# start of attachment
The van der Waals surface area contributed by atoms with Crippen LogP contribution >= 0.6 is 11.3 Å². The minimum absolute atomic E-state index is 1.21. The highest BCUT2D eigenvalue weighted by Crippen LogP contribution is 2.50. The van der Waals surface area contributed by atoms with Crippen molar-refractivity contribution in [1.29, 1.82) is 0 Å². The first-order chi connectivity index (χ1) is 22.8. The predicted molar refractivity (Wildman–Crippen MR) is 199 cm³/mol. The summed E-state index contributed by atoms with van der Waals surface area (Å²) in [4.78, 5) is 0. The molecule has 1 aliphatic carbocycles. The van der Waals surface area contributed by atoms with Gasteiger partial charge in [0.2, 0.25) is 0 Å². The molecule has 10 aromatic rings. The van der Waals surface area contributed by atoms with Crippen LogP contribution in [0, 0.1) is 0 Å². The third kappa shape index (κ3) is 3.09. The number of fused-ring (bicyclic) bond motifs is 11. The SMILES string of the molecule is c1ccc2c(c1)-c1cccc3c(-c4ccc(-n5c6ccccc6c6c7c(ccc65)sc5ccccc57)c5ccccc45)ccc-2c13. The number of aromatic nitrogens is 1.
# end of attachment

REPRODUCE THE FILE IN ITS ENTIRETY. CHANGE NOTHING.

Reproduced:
The van der Waals surface area contributed by atoms with Crippen LogP contribution >= 0.6 is 11.3 Å². The minimum absolute atomic E-state index is 1.21. The highest BCUT2D eigenvalue weighted by Crippen LogP contribution is 2.50. The van der Waals surface area contributed by atoms with Crippen molar-refractivity contribution in [1.29, 1.82) is 0 Å². The first-order chi connectivity index (χ1) is 22.8. The predicted molar refractivity (Wildman–Crippen MR) is 199 cm³/mol. The summed E-state index contributed by atoms with van der Waals surface area (Å²) in [4.78, 5) is 0. The molecule has 1 aliphatic carbocycles. The van der Waals surface area contributed by atoms with Gasteiger partial charge in [0.2, 0.25) is 0 Å². The molecule has 10 aromatic rings. The van der Waals surface area contributed by atoms with Crippen LogP contribution in [0, 0.1) is 0 Å². The third kappa shape index (κ3) is 3.09. The number of fused-ring (bicyclic) bond motifs is 11. The SMILES string of the molecule is c1ccc2c(c1)-c1cccc3c(-c4ccc(-n5c6ccccc6c6c7c(ccc65)sc5ccccc57)c5ccccc45)ccc-2c13. The number of aromatic nitrogens is 1.